Mobile optimisation is, of course, nothing new. Indeed, it’s rare to find a modern website that doesn’t at least attempt a responsive design on mobile.
Responsive websites provide your end-user with a tailored experience, that is fit to be read and interacted with, on the device of their choice. Making life easier for the audience you wish to reach is critical for customer satisfaction.
Mobile websites and sites with responsive design have become an increasingly important part of SEO in the past few years, since Google started working on mobile-first indexing.
In recent findings, Google revealed that most sites are good to go for mobile-first indexing. When, in September 2020, Google move to mobile-first indexing for all websites they believe 70% of sites globally will be responsive enough to pass the test.
There are two main ways in which a website can achieve mobile optimisation.
The most common is a responsive website, where a site has a responsive design. Fit for a multitude of devices with different screen sizes; automatically adjusting the layout of its content to the available screen size.
Alternatively, a mobile website will be developed where design is mobile-dedicated. These sites have an alternative URL, often starting with m. instead of www.
On mobile websites page speed is even more important than on desktop, due to hardware and connectivity issues.
Responsive design includes optimised images, a limited amount of code, leveraged caching, and reduced redirects.
Touch screen navigation leads more easily to accidental clicks. Ensure you test button sizes and various positions on the page. Don’t go too big or too small, and make sure to avoid the natural path of a finger that's trying to get the page to scroll.
Rethink your navigation for mobile users. They want speed and simplicity. You could also consider including a search function to help users get to the content they are looking for quickly.
With users searching using a mobile device they have less space to play with. Create accurate but concise page titles, URLs, and meta descriptions.
Users will be more likely to access your mobile website on the move. If your business has a local regional focus, consider this in your optimisation work. Be consistent with your name, address, and phone number across the website.
Developing a mobile app can be a great way to increase the likelihood of customers returning, but only if you are able to create reasons why your app should be taking up valuable storage space on a user’s device and provide additional value to the user. If you do create an app, make the most of functionality by including push notifications to encourage your shoppers to purchase more and recover abandoned shopping carts.
When it comes to interacting with users, gathering data and enabling form fill is a significant part of a successful mobile website experience. Online forms can be time-consuming and frustrating, leading users to abandon the form fill or intended purchase. According to Baymard Institute the average cart abandonment rate is 69.57%. Responsive websites must cater to this need.
Great responsive sites provide mobile optimised web forms.
One solution which supports mobile optimisation and a reduction in user effort through checkout is using a smart address validation tool. This allows the shopper to search any part of an address, and predict the address they are searching for, bringing up accurate matches even when typos are entered.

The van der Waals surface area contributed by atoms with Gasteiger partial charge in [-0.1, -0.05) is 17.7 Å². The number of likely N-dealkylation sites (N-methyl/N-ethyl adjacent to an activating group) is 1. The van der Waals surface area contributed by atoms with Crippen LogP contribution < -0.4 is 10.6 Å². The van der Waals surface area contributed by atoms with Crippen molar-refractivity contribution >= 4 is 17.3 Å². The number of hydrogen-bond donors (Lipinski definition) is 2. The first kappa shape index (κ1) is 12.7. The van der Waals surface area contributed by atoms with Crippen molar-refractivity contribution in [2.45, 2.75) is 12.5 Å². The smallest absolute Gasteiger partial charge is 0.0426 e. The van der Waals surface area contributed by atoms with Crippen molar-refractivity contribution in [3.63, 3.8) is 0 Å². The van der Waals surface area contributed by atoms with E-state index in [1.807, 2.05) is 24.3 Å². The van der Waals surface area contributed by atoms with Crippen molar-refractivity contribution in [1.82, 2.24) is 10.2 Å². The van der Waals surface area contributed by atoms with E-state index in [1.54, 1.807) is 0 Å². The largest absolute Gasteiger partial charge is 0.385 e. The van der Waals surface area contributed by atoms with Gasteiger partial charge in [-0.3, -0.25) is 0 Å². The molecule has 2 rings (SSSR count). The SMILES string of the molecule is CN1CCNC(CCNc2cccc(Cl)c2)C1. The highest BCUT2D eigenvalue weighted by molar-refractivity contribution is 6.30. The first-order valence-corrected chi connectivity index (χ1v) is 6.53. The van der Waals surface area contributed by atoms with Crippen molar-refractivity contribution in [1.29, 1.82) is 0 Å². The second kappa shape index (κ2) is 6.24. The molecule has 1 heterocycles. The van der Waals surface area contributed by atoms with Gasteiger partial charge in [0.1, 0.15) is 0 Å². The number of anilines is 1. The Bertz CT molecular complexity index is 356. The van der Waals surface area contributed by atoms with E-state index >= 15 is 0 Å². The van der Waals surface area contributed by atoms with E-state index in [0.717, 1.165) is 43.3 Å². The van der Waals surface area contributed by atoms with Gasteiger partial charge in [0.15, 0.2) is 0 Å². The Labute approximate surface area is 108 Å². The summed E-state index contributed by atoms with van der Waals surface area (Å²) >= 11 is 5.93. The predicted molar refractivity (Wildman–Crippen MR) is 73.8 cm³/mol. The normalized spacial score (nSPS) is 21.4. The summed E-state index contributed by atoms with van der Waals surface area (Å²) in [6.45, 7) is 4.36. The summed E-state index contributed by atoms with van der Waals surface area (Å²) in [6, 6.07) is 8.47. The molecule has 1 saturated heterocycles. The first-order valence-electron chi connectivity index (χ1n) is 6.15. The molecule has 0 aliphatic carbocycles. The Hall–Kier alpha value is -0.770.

Nothing annoys mobile website users more than having to flick between text and number keyboards when completing forms. Make sure that form fields are tagged to allow a numeric keyboard when phone number data is required, and an alphabetic keyboard for when address data is required and so on.
During form fills that involve names and address, autocorrect may well not recognise a road name as a correct word. Forcing the user to continually over-ride this will, again, increase the likelihood that they will abandon the form or checkout. For a responsive design, you should prevent the mobile browser from auto-correcting words in forms.
Review the size of the form fields and make sure they resize for mobile screen sizes.
Using a single-line address search field not only facilitates the mental model of searching for an address, but it means you don’t have to take up lots of space on your form with fields for each line of the address. The form appears simpler and less intimidating as a result.
As we all grow more accustomed to online payment, an increasing number of users will have access to digital wallets like Google Pay and Apple Pay. Modernise your mobile payment options to include these and reduce the number of input fields for users.
Allowing customers on a responsive website to see which part of the checkout process they have completed and what is still to come, not only removes frustration by letting them know how much longer it will take, but also allows them to prepare for the next step. This gives them the chance to get payment details or gift vouchers ready.
Current global events are taking us even further into a digital world, and one where mobile devices play an increasingly big role. Marketing managers, and organisations more broadly, need to remember that the importance of mobile optimisation and responsive design cannot be underweighted. The effort afforded to good responsive design and mobile websites within your digital strategy should not be minimised. To find out more about how Loqate products such as type-ahead address capture and easy website integrations can help support website optimisation get in touch and we'll be happy to help.